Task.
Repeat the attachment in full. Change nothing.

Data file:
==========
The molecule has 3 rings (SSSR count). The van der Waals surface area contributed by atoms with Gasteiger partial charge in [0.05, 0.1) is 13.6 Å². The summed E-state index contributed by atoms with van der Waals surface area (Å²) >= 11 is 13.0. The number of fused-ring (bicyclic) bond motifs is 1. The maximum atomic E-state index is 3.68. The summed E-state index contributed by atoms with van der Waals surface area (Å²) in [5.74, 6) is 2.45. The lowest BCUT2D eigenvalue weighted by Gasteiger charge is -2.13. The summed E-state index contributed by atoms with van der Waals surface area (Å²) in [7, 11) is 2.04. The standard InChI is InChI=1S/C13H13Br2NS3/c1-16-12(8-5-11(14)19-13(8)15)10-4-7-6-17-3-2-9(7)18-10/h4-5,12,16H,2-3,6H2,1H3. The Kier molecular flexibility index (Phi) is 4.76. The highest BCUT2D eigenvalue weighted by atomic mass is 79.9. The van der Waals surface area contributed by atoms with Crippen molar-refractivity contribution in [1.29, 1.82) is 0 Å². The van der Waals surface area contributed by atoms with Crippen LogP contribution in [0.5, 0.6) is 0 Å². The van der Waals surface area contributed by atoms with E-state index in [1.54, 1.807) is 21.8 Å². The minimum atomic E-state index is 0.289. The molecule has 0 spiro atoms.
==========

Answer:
The molecule has 3 rings (SSSR count). The van der Waals surface area contributed by atoms with Gasteiger partial charge in [0.05, 0.1) is 13.6 Å². The summed E-state index contributed by atoms with van der Waals surface area (Å²) >= 11 is 13.0. The number of fused-ring (bicyclic) bond motifs is 1. The maximum atomic E-state index is 3.68. The summed E-state index contributed by atoms with van der Waals surface area (Å²) in [5.74, 6) is 2.45. The lowest BCUT2D eigenvalue weighted by Gasteiger charge is -2.13. The summed E-state index contributed by atoms with van der Waals surface area (Å²) in [7, 11) is 2.04. The standard InChI is InChI=1S/C13H13Br2NS3/c1-16-12(8-5-11(14)19-13(8)15)10-4-7-6-17-3-2-9(7)18-10/h4-5,12,16H,2-3,6H2,1H3. The Kier molecular flexibility index (Phi) is 4.76. The highest BCUT2D eigenvalue weighted by atomic mass is 79.9. The van der Waals surface area contributed by atoms with Crippen molar-refractivity contribution in [1.29, 1.82) is 0 Å². The van der Waals surface area contributed by atoms with Crippen LogP contribution in [0.5, 0.6) is 0 Å². The van der Waals surface area contributed by atoms with E-state index in [1.54, 1.807) is 21.8 Å². The minimum atomic E-state index is 0.289. The molecule has 0 spiro atoms.